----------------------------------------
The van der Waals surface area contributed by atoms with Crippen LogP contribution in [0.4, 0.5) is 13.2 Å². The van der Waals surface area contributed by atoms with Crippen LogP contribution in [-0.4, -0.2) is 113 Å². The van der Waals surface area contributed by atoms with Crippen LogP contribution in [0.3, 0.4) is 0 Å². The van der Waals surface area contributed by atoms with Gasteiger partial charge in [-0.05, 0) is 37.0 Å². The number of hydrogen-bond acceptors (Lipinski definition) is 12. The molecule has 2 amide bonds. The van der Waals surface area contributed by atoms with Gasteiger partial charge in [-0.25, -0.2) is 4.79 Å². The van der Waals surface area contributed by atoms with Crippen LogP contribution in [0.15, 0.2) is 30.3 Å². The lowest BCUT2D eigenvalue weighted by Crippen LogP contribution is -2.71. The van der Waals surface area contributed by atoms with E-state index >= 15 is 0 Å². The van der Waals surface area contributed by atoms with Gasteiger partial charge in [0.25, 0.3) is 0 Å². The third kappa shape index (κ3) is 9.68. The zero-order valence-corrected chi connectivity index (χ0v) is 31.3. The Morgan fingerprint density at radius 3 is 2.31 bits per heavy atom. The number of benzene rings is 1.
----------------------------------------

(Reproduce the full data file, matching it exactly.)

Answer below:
The van der Waals surface area contributed by atoms with Crippen LogP contribution in [0.4, 0.5) is 13.2 Å². The van der Waals surface area contributed by atoms with Crippen LogP contribution in [-0.4, -0.2) is 113 Å². The van der Waals surface area contributed by atoms with Crippen LogP contribution in [0.3, 0.4) is 0 Å². The van der Waals surface area contributed by atoms with Gasteiger partial charge in [-0.05, 0) is 37.0 Å². The number of hydrogen-bond acceptors (Lipinski definition) is 12. The molecule has 2 amide bonds. The van der Waals surface area contributed by atoms with Gasteiger partial charge in [-0.25, -0.2) is 4.79 Å². The van der Waals surface area contributed by atoms with Crippen LogP contribution in [0.15, 0.2) is 30.3 Å². The lowest BCUT2D eigenvalue weighted by Crippen LogP contribution is -2.71. The van der Waals surface area contributed by atoms with E-state index >= 15 is 0 Å². The van der Waals surface area contributed by atoms with Gasteiger partial charge in [0.25, 0.3) is 0 Å². The third kappa shape index (κ3) is 9.68. The zero-order valence-corrected chi connectivity index (χ0v) is 31.3. The Morgan fingerprint density at radius 3 is 2.31 bits per heavy atom. The number of benzene rings is 1.